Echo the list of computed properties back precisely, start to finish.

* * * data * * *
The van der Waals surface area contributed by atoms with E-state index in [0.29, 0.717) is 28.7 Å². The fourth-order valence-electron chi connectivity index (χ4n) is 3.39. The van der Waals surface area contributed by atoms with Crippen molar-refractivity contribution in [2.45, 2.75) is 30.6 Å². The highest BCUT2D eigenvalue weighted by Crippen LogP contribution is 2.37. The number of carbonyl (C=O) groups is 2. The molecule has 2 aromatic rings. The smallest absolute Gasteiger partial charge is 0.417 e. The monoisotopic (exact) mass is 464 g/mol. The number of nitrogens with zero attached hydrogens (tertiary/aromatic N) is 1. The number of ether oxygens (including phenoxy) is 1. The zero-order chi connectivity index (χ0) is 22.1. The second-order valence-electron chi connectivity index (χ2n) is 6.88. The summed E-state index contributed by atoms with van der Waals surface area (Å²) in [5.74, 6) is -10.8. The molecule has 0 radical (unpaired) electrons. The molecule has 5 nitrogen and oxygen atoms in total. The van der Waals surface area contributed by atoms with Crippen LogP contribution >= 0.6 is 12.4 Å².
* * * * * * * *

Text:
The van der Waals surface area contributed by atoms with E-state index in [0.29, 0.717) is 28.7 Å². The fourth-order valence-electron chi connectivity index (χ4n) is 3.39. The van der Waals surface area contributed by atoms with Crippen molar-refractivity contribution in [2.45, 2.75) is 30.6 Å². The highest BCUT2D eigenvalue weighted by Crippen LogP contribution is 2.37. The number of carbonyl (C=O) groups is 2. The molecule has 2 aromatic rings. The smallest absolute Gasteiger partial charge is 0.417 e. The monoisotopic (exact) mass is 464 g/mol. The number of nitrogens with zero attached hydrogens (tertiary/aromatic N) is 1. The number of ether oxygens (including phenoxy) is 1. The zero-order chi connectivity index (χ0) is 22.1. The second-order valence-electron chi connectivity index (χ2n) is 6.88. The summed E-state index contributed by atoms with van der Waals surface area (Å²) in [5.74, 6) is -10.8. The molecule has 0 radical (unpaired) electrons. The molecule has 5 nitrogen and oxygen atoms in total. The van der Waals surface area contributed by atoms with Crippen LogP contribution >= 0.6 is 12.4 Å².